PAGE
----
By Sarah N. Lynch, Nandita Bose and Katie Paul
(Reuters) – The U.S. Justice Department accused Facebook Inc on Thursday of discriminating against U.S. workers, saying in a new lawsuit the social media giant has given hiring preferences to temporary workers, including those who hold H-1B visas.
Instead, it opted to fill the positions using temporary visa holders, such as those with H-1B visas, the department added.
“Facebook intentionally created a hiring system in which it denied qualified U.S. workers a fair opportunity to learn about and apply for jobs,” the Justice Department said. The social media company instead sought to channel such jobs to temporary visa holders it wanted to sponsor for green cards or permanent residency, it added.
Company spokesman Daniel Roberts said: “Facebook has been cooperating with the DOJ in its review of this issue and while we dispute the allegations in the complaint, we cannot comment further on pending litigation.”
H-1B visas are often used by the technology sector to bring highly skilled foreign guest workers to the United States. But critics say the laws governing these visas are lax, and make it too easy to replace U.S. workers with cheaper, foreign labor.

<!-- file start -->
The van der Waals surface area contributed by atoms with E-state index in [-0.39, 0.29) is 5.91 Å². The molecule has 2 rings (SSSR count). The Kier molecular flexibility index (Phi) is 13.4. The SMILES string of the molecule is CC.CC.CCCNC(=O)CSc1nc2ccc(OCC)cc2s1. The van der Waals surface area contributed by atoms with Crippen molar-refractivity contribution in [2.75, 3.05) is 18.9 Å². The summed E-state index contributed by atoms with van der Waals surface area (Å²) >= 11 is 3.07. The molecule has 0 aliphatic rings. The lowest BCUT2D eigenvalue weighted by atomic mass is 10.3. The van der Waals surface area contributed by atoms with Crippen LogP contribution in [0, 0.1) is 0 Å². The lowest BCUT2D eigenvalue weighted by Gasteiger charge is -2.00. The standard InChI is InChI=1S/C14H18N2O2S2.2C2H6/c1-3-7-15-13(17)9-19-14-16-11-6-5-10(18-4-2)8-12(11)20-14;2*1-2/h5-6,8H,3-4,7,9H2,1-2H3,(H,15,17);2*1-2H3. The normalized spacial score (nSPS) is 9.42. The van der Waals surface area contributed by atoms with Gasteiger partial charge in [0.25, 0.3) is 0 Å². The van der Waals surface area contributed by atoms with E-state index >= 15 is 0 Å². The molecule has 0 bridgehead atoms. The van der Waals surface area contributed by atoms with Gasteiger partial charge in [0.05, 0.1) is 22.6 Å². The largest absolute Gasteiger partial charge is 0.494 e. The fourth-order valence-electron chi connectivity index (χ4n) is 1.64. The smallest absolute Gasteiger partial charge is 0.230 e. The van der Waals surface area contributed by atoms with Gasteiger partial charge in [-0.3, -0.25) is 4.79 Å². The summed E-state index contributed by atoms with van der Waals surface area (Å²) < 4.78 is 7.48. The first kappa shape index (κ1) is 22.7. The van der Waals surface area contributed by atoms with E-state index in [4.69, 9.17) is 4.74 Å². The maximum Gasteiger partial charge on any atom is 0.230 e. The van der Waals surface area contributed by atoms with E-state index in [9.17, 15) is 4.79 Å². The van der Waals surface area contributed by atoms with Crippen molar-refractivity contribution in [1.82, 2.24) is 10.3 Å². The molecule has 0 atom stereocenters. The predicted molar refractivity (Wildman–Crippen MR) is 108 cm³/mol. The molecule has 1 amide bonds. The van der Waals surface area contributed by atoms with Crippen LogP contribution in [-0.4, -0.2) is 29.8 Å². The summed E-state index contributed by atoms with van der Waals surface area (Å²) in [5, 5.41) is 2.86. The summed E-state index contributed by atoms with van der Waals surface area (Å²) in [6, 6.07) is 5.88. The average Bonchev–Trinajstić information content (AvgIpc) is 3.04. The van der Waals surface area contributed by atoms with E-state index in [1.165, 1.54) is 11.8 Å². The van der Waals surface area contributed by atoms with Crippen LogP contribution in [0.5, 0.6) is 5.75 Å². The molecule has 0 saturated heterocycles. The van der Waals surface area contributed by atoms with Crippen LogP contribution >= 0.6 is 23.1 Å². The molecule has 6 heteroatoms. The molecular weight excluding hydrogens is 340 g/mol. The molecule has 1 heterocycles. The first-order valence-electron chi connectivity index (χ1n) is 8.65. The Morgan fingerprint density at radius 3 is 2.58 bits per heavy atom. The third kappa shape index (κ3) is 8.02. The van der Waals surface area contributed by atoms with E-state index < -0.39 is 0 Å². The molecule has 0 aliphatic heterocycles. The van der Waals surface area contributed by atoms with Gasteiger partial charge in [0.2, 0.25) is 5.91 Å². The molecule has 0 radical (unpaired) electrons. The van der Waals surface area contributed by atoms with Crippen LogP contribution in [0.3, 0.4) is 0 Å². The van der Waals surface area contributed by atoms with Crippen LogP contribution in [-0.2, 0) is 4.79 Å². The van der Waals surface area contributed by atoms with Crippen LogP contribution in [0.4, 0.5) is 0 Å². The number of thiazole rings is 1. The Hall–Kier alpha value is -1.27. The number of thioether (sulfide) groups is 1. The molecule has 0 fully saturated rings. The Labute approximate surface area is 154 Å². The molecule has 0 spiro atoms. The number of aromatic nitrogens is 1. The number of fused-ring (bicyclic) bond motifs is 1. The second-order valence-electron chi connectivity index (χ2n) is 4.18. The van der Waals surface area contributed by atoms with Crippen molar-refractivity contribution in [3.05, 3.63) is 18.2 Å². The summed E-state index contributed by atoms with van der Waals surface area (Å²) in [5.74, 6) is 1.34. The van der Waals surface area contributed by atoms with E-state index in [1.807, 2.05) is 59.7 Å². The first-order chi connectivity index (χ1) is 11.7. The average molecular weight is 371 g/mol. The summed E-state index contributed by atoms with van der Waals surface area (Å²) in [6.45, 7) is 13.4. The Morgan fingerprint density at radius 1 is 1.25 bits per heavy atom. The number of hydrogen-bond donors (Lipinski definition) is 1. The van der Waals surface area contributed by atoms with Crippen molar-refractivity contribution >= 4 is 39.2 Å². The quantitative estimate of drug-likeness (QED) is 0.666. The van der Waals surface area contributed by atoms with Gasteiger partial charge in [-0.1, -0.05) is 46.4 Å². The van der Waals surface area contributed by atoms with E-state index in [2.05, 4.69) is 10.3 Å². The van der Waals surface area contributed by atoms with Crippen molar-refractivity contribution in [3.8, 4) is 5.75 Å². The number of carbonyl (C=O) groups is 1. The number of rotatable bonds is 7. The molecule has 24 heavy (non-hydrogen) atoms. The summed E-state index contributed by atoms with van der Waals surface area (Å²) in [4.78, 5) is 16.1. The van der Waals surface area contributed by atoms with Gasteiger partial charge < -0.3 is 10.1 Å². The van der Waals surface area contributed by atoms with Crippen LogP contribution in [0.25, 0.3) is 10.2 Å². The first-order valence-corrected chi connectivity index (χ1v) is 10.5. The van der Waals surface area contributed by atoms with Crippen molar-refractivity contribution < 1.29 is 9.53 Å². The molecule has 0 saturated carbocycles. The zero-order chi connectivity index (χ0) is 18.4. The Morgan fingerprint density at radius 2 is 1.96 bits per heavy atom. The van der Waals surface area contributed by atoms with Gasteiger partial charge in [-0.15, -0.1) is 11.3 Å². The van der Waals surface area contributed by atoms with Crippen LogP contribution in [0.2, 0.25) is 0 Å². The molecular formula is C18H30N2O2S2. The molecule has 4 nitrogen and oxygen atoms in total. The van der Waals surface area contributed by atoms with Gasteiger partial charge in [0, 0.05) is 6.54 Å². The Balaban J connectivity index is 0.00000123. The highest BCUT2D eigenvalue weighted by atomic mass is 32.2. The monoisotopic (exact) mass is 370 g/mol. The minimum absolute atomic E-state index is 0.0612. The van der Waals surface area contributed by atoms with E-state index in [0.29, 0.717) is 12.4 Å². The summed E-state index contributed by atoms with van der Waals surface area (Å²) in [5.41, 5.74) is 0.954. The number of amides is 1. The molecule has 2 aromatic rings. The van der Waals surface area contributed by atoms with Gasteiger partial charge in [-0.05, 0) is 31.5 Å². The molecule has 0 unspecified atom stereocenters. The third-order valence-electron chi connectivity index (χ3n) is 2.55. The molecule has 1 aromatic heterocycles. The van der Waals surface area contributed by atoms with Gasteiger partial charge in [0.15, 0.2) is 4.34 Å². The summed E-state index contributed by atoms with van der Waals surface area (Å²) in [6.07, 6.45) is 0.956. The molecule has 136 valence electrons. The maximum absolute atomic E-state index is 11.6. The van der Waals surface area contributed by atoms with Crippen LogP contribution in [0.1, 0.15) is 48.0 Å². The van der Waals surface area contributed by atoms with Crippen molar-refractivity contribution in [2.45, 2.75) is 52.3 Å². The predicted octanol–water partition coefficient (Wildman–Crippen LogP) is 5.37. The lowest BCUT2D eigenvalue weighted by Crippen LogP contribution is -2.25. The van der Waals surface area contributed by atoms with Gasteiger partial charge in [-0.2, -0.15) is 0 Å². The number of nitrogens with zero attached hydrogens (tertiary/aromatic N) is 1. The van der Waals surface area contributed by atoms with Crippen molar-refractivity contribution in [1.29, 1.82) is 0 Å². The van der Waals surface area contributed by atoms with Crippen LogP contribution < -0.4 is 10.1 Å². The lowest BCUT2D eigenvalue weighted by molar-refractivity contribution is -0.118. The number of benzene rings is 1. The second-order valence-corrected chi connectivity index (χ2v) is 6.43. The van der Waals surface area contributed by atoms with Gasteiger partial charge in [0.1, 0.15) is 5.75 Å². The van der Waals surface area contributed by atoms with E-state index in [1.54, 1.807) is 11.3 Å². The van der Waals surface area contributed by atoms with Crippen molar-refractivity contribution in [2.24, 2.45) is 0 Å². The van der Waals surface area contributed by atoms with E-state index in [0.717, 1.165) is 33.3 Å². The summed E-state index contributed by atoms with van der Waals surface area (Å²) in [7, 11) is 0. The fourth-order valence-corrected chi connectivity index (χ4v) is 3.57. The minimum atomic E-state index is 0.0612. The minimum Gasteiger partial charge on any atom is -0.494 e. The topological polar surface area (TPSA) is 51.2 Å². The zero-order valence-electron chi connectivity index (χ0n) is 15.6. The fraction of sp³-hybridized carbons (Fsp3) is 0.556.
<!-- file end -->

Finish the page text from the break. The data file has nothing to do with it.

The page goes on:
The Facebook lawsuit is the latest example of the Trump administration clashing with Silicon Valley over attempts to restrict immigration for foreign workers. Trump and Republican lawmakers have also clashed with the company in other areas, such as accusing the platform of stifling conservative voices.
The Justice and Labor departments have both investigated big tech companies in the past over allegations similar to those against Facebook, but they have rarely brought charges due to loopholes in the law.
Tech companies and industry groups have pushed back against moves to limit immigration of foreign workers by saying there are not enough American students graduating with science and engineering degrees to meet the demand for filling jobs in areas such as artificial intelligence.
In June, Trump issued a presidential proclamation that temporarily blocked foreign workers entering on H-1B visas – an attempt the administration then said would open up 525,000 jobs for U.S. workers.
The EPI report said most companies using H1B visas take advantage of program rules in order to legally pay such workers below the local median wage for the jobs they fill.
(Reporting by Sarah N. Lynch and Nandita Bose in Washington and Katie Paul in San Francisco; Editing by Edward Tobin and Rosalba O’Brien)